• Similarly, Zen Pinball and Pinball FX comes with Sorcerer's Lair for free, but additional tables (most of which have prominent licenses) require separate in-app purchases.
  • Stern Pinball's Transformers table combines this with Limited Special Collector's Ultimate Edition; in addition to the regular game, it is available in three Limited Edition versions. Along with different artwork and color-coded metalwork, the LEs offer additional playfield elements that expand the game a bit, such as having to hit a target behind Starscream as he turns to block it, and a tilting mini-table for the Ironhide ramp.
  • Zaccaria Pinball has Time Machine as a free table, but additional games must be paid for separately.
  • Nine months after Metallica was released, Stern Pinball conducted a fan poll for two more songs to be added via a software update. The winners were "Ride the Lightning" and "Blackened".

    Puzzle Games 
  • Oh No! More Lemmings was originally conceived as an Expansion Pack for Lemmings, though was released as a standalone game. It is abundantly evident in the learning curve, which is a lot steeper in Oh No! More Lemmings, where there's one category of stupidly easy levels that were clearly added in as an afterthought, followed by four categories of Nintendo Really Fucking Hard madness...
  • Owners of Tetris: The Grand Master 2 - The Absolute got a free update kit called Tetris: The Grand Master 2 - The Absolute PLUS (commonly referred to as "TAP"), which added some new modes: TGM+ (garbage rises from the bottom if you're clearing lines too slowly), T.A. Death (pieces drop instantly and you must survive for 500 levels, or 999 if you clear the first 500 fast enough), and allowed players to play Doubles mode on one credit. In addition, the "Grand Master" rank in Master mode is more difficult to obtain, as if it wasn't already hard enough.
  • Worms: Reinforcements was an expansion for the original Worms that added a single-player challenge mode, new sounds and custom levels, and many game balance adjustments. Added items were health crates and the Mole Bomb (which rarely appeared due to a bug).

    Real Time Strategy 
  • Warcraft II had Beyond the Dark Portal, which took the fight, well, beyond the Dark Portal, to the orcs' homeworld of Draenor, adding several hero units and a new tileset in the process.
    • Warcraft III had the Frozen Throne, which added lots of new heroes, units, buildings and maps in addition to a new campaign. One of the new places visited in the story was Outland, the ruined remains of Draenor.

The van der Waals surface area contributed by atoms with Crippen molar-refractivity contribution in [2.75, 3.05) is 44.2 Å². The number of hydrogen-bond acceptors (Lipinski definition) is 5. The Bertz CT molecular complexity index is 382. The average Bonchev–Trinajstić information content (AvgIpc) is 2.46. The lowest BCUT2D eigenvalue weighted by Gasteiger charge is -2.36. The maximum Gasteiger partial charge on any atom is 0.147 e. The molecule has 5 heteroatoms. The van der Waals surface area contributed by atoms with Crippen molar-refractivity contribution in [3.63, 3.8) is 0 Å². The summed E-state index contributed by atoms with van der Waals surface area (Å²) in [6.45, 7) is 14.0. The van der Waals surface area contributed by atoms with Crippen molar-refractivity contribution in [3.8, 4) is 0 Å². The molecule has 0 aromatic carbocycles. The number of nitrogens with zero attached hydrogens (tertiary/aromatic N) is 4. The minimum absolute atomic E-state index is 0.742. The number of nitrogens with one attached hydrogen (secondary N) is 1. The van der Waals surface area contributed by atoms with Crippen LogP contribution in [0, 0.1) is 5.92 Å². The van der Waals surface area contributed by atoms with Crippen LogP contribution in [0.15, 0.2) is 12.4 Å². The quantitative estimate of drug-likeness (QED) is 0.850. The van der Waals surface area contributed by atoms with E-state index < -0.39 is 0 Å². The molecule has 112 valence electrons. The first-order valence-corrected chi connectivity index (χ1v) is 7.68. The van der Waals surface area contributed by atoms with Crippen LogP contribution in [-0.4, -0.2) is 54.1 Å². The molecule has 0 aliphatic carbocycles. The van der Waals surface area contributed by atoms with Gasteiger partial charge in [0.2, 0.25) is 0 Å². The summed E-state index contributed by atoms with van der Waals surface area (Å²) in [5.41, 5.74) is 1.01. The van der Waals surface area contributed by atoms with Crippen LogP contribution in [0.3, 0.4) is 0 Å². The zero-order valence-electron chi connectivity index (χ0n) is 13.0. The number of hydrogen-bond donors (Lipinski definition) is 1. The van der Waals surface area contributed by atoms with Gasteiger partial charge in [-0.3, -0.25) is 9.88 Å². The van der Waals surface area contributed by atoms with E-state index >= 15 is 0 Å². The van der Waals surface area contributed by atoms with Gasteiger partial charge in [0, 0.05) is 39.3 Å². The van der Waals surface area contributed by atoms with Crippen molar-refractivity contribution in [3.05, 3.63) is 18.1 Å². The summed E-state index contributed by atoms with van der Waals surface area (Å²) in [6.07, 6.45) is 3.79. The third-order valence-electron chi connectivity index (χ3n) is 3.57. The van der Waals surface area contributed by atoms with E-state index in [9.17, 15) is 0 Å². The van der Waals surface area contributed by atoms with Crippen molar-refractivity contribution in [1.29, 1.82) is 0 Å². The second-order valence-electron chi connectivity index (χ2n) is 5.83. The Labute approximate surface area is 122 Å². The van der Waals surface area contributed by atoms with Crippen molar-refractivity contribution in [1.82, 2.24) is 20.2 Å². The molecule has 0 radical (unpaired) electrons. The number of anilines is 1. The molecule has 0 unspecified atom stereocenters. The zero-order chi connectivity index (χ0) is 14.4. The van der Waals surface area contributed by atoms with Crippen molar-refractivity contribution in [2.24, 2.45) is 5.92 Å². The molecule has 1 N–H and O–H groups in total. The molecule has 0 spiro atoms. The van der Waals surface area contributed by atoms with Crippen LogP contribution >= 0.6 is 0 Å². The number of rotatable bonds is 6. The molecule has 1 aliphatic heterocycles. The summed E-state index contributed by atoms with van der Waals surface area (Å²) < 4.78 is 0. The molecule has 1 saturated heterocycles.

• The Brood War expansion for StarCraft picked up the story and added several new unit types.
  • StarCraft II has double expansions. The first game, StarCraft II: Wings of Liberty, serves as a base for both StarCraft II: Heart of the Swarm (released March 2013) and StarCraft II: Legacy of the Void (no release date given).
    • Wings of Liberty is the terran (human) campaign, Heart of the Swarm is the zerg campaign, and Legacy of the Void will be the protoss campaign. Each section has 20+ missions on its own, more than the total of all three factions' in previous installments.
  • Star Wars: Galactic Battlegrounds had Clone Campaigns as its Expansion Pack. This included two new campaigns, two new factions (Confederacy and Galactic Republic), as well as new techs and units.
  • Massive Entertainment's first RTS Ground Control received an expansion pack, furthering the adventures of major Parker. A few faction tweaks and some additional options for units added a bit more depth.
  • The Command & Conquer series considers them obligatory. The first few (The Covert Operations for the first game, and Counterstrike for Red Alert) just added new missions, but from The Aftermath for Red Alert, they always added new units as well.
    • Tiberian Sun: Firestorm, while adding little to the core gameplay, had a new internet mode that allowed players to join either the GDI or Nod in an attempt to conquer the world.
    • Red Alert 2: Yuri's Revenge added a third faction lead by the eponymous Soviet psychic, as well as adding new units to the existing factions (the Soviets in particular underwent significant changes, what with Yuri taking all their psychic tech with him).
    • Kane's Wrath, in addition to bringing the "multiple branches per faction" idea from Red Alert 2 to the Tiberium games, also told the story of what exactly Kane was up to both between Firestorm and Tiberium Wars, and between TW and Command & Conquer 4: Tiberian Twilight.
    • Red Alert 3: Uprising has the obligatory three "what happened after the war" campaigns, along with a fourth campaign telling the Origin Story of the Empire's special infantry unit, Yuriko Omega.
  • Warhammer 40,000: Dawn of War's first expansion pack, Winter Assault added the Imperial Guard as a playable faction, playable with its own story campaign, and "Risk"-Style Map campaign. Dark Crusade also introduced two additional races (The Tau and the Necron), which was a Standalone Expansion Pack.
    • Dawn of War also got a third expansion pack, Soulstorm which added Dark Eldar and the Sisters of Battle.